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The Japanese launched a major air raid on Darwin on 19 February 1942. The aircraft in the first raid on 19 February 1942 comprised:-

36    A6M2 Type "O" fighter aircraft
71    D3A "Val" dive bombers
81    B5N "Kate" high level bombers

The Japanese aircraft were targeted by a number of ant-aircraft batteries as follows:-

2nd Anti-aircraft Battery
14th Anti-aircraft Battery

There were A-A Batteries at Darwin Oval, Fannie Bay, and other strategic locations around the town. After the high level bombers had completed their mission, the dive-bombers and fighter aircraft took over. 

The 14th Anti-aircraft Battery put their guns onto independent control. One of the guns manned by Jack Mulholland was assigned a 90 degree field of fire over Darwin Harbour. The dive-bombers were attacking the larger ships and the fighter aircraft were strafing the smaller vessels. The 14th's guns was too slow to engage the Japanese aircraft at such short range. The only strategy they could adopt was to put up a shield of fire above the ships in the harbour. The shortest recommended fuse setting was 2 seconds. They selected 1.5 seconds as the fuse setting to reduce the range before the shell would explode. Eventually one of the shells exploded near the nose of one of the dive-bombers. The damaged Japanese dive-bomber side slipped into the harbour.



The above information is based on Jack Mulholland's book "Darwin Bombed - The Unit History of 14 Heavy Anti-aircraft Battery" There appears to be some confusion regarding the Japanese casualties in this first bombing raid on Darwin on 19 February 1942. From a number of sources I have now come across details of the loss of 4 Japanese aircraft:-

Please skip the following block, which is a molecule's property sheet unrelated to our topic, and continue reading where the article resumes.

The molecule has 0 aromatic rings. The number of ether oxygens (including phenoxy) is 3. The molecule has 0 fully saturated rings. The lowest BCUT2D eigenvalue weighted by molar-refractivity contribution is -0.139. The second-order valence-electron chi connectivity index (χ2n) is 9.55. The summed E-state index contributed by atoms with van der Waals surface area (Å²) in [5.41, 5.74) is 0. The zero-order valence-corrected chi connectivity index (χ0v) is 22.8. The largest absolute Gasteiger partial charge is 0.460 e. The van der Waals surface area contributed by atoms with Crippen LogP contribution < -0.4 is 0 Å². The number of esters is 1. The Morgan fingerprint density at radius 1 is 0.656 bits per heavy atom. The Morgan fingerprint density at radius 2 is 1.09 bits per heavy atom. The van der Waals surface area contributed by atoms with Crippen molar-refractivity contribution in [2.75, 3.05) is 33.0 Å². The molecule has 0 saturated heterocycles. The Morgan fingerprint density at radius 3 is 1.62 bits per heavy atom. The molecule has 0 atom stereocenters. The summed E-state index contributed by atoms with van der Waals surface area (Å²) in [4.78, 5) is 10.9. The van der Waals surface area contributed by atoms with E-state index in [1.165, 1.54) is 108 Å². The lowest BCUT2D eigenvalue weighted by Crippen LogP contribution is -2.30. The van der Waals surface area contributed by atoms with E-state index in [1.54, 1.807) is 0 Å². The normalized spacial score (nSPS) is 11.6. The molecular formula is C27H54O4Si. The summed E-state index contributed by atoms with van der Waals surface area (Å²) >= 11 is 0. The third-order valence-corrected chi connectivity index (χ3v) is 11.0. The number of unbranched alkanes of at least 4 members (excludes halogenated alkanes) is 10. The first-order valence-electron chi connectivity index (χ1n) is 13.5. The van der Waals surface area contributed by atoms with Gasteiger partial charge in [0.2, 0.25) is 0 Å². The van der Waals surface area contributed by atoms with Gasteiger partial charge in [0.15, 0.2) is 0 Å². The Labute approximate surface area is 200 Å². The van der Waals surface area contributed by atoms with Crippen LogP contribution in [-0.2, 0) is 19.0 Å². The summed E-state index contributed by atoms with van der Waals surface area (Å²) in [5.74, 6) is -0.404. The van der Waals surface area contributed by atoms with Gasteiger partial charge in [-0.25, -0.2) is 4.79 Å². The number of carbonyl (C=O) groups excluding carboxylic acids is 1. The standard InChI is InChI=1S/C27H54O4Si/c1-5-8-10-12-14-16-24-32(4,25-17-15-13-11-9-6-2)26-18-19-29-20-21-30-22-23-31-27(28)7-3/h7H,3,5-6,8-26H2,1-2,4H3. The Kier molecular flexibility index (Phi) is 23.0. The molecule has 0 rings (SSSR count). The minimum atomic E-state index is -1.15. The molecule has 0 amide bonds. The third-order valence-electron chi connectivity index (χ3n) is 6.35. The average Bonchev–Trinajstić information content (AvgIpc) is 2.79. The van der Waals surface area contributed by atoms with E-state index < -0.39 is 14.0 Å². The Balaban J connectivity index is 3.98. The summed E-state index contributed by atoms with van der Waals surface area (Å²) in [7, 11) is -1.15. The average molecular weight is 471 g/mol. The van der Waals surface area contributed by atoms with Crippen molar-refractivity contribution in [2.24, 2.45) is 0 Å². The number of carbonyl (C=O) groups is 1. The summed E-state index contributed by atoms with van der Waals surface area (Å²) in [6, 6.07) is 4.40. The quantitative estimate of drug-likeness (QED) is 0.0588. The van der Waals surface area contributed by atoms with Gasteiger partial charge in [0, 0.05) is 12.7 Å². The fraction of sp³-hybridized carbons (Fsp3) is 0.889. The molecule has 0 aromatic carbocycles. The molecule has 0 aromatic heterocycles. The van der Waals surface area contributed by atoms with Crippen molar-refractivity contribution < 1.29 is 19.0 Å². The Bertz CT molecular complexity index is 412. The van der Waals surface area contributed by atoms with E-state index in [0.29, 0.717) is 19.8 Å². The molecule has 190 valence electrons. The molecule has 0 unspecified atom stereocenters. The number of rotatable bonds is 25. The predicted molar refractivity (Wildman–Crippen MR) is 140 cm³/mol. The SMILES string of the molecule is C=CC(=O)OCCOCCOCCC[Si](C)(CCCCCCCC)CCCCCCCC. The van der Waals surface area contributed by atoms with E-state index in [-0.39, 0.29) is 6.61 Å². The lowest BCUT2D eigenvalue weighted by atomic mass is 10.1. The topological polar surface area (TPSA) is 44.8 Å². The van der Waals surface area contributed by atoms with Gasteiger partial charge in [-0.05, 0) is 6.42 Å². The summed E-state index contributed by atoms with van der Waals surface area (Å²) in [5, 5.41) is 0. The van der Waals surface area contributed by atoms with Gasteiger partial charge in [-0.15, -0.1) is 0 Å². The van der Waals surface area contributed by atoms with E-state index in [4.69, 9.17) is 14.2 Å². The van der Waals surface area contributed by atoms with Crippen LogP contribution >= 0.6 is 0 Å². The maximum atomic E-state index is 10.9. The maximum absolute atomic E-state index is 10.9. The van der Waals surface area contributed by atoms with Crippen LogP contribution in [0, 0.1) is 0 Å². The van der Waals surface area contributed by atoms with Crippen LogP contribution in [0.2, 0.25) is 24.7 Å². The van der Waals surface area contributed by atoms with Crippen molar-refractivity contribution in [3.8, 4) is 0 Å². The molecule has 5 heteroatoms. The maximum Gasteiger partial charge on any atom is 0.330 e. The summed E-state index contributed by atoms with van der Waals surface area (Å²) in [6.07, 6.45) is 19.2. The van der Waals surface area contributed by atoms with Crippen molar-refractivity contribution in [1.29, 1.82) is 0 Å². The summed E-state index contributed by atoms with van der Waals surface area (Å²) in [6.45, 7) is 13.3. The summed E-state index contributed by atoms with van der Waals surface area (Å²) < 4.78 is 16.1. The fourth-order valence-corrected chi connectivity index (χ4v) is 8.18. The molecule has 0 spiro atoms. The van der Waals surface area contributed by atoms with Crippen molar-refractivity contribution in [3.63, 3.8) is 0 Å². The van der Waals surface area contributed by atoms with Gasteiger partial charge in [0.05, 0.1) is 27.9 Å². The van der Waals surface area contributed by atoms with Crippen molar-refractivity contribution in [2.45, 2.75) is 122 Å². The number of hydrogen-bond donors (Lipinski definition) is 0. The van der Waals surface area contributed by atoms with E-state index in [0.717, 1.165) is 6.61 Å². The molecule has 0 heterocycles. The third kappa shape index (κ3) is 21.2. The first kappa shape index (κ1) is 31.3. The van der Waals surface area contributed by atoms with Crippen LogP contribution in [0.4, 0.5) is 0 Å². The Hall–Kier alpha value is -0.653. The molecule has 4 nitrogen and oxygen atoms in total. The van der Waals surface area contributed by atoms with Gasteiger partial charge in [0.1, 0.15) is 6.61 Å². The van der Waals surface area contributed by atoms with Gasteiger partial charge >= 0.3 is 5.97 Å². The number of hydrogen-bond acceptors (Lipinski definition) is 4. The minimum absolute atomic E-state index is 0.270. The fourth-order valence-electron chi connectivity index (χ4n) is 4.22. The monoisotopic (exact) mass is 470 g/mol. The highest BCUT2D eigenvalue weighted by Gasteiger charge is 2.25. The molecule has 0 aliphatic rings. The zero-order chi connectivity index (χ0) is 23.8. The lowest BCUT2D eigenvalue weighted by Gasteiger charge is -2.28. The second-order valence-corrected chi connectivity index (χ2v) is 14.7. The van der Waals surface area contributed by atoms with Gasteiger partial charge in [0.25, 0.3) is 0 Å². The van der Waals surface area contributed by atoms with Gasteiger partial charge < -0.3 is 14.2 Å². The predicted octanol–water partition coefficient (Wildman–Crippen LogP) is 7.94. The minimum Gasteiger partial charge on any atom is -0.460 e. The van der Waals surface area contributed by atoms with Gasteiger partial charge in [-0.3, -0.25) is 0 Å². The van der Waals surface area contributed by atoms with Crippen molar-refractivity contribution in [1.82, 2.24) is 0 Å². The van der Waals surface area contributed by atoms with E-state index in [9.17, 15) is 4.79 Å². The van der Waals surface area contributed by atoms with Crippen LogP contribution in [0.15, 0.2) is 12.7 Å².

Aircraft No 1 The above "Val" dive bomber crashed in the sea, north of East Point after it was hit by a cone of gunfire from the town's defences. 
Aircraft No. 2 & 3 Lieutenant Bob Oestricher shot down two D3A "Vals" during the first air raid on Darwin.
Aircraft No. 4 Imperial Japanese Navy A6M2 "Zero" crashed on Melville Island after it was hit in the oil tank by a single .303" rifle bullet over Darwin Harbour.

A number of sources indicate that only two Japanese aircraft were shot down during the first raid on Darwin. Is it possible that Aircraft Nos. 1, 2 and 3 are actually the same aircraft or did Lt. Oestricher only shoot down one aircraft not two and that aircraft is the same as Aircraft No. 1 above. Or some other combination. Access to Japanese military records may possibly help to solve this problem. Can anyone help me unravel this mystery?



"Darwin Bombed"
"The Unit History of 14 Heavy Anti-aircraft Battery"
by Jack Mulholland


Can anyone help me with more information on this crash?


"Australia @ War" WWII Research Products

I need your help


 Peter Dunn 2015


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This page first produced 14 February  2002

This page last updated 02 February 2020